Under the Greenwood Tree - Book review

Under the Greenwood Tree, published in 1872, is the first Thomas Hardy book I’ve read. I’ve been informed that this book is Hardy-Lite, that his later books are much more serious and well written. But I thoroughly enjoyed this short novel and was pleasantly surprised by the humor and, even with plenty of dialect in the dialogue, the easy readability.

There are two stories going on in the novel. The first involves the Mellstock Quire – a group of men who have been the church musicians for ages, singing and playing (stringed instruments ONLY: Strings alone would have held their ground against all the new comers in creation… clarinets was death… sinners… miserable dumbledores! Page 31) The men suddenly find themselves deposed by an organist – a beautiful young woman, Fancy Day, who steals not only their coveted musical role but also the hearts of several men in the village, among them Dick Dewey.

Which leads to the second story – the courtship between Dick and Fancy. There are the usual problems of class and gender differences, miscommunications, secrets, jealousy and lack of trust between the two lovers. And they must abide by the Victorian mores, hiding their relationship and sneaking kisses.

With much humor and irony, Hardy explores the gender disparity. My favorite scene involves Dick waiting for Fancy while she has a dress altered. It’s a rare half day off work, and he wants to go nutting with Fancy (harvesting nuts in the woods). He’s a good sport while he waits – at first - then Hardy evokes the epitome of boredom and restlessness:
Still the snipping and sewing went on. The clock struck four. Dick fidgeted about, yawned, privately, counted the knots in the table, yawned publicly, counted the flies on the ceiling, yawned horribly, went into the kitchen and scullery and so thoroughly studied the principle upon which the pump was constructed that he could have delivered a lecture on the subject…the clock struck five, and still the snipping and sewing went on.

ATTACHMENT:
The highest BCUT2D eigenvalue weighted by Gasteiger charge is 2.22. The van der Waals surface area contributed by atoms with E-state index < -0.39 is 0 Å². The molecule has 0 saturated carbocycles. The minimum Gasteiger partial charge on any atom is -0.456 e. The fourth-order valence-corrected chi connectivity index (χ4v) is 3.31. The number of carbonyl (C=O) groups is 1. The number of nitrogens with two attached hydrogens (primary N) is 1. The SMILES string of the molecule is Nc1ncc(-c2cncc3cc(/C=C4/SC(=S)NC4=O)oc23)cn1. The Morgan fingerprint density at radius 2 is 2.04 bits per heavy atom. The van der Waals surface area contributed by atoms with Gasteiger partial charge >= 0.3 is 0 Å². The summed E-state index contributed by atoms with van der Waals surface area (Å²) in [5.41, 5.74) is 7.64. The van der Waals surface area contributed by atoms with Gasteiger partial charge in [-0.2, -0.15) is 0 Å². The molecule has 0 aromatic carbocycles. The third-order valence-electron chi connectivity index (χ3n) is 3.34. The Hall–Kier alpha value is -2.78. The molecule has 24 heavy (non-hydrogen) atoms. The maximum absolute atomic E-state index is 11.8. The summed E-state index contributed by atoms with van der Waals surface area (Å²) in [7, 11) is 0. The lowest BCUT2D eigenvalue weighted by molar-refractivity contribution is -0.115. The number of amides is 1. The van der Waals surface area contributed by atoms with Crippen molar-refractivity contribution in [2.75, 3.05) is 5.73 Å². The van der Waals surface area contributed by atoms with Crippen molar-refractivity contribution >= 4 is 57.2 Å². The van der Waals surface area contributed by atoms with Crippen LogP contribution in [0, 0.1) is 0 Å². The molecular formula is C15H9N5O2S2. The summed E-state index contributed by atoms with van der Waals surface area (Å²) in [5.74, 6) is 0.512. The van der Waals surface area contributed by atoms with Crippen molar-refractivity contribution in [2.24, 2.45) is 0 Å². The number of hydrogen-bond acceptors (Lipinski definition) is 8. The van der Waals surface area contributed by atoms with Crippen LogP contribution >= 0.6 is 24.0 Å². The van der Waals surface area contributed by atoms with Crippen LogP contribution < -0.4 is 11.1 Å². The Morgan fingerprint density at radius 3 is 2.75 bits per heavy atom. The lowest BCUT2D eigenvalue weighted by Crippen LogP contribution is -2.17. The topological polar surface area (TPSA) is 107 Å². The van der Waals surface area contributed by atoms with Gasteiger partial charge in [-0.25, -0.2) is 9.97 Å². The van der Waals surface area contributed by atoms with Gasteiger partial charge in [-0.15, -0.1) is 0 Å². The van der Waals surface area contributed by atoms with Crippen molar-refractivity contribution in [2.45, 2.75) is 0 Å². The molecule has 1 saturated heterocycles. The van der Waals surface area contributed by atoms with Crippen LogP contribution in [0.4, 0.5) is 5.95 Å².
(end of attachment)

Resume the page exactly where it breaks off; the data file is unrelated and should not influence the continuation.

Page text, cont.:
Dick attempted to kill a fly, peeled all the rind off his walking-stick…produced hideous discords from the harmonium, and accidentally overturned a vase of flowers, the water from which ran in a rill across the table and dribbled to the floor where it formed a lake, the shape of which after the lapse of a few minutes he began to modify considerably with his foot till it was like a map of England and Wales. (page 140)
It’s a fun, sweet story, not great literature, but a pleasure to read. One complaint I have about the novel is that Hardy dropped the story about the choir almost completely after the romance began to bloom. I so enjoyed the sparring and teasing of the choir members among themselves that I wanted more. But I will forgive him this gaffe and recommend this book. (4/5)
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The Dew Breaker - Book Review

After the devastating earthquake last week, I wanted to read more about Haiti, and after hearing Edwidge Danticat interviewed on NPR, I remembered I had a couple of her books on my shelf.

The Dew Breaker is a collection of short stories – but I almost hesitate to call them that. The stories are stand-alone but they are also intricately linked to each other, sometimes by characters, sometimes by events. These links are not obvious at first; they are often “AHA!” or “I did not see that coming” moments.

Most of the stories are of Haitian immigrants to the United States. There are harrowing stories just under the surface of conventional veneers, and Danticat slowly and expertly reveals them. Many of the immigrants escaped the terror of the Duvalier dynasty; some participated. All bear the scars, both literally and figuratively. We get glimpses of executions, uprisings and the overthrow of Baby Doc in the stories that take place in Haiti.

In the final –title - story, we learn the story of the dew breaker, the torturer/murderer. It is somewhat sympathetic, as we learn bits of his childhood and of personal struggles. We come to see that the jailers in Haiti are as much prisoners of their lives as their victims are. Fear is a constant, trust is non-existent. What people must do to survive such a violent, poor and chaotic country is far beyond what I can imagine.

I’ve read another of Danticat’s books – Breath, Eyes, Memory– and thought it stunning. I plan to read Krik? Krak! soon. The Washington Post Book World wrote of it, pre-earthquake: "If the news from Haiti is too painful to read, read this book instead and understand the place far more deeply than you ever thought possible." The Dew Breaker was an eye-opener, as I'm sure her other books are.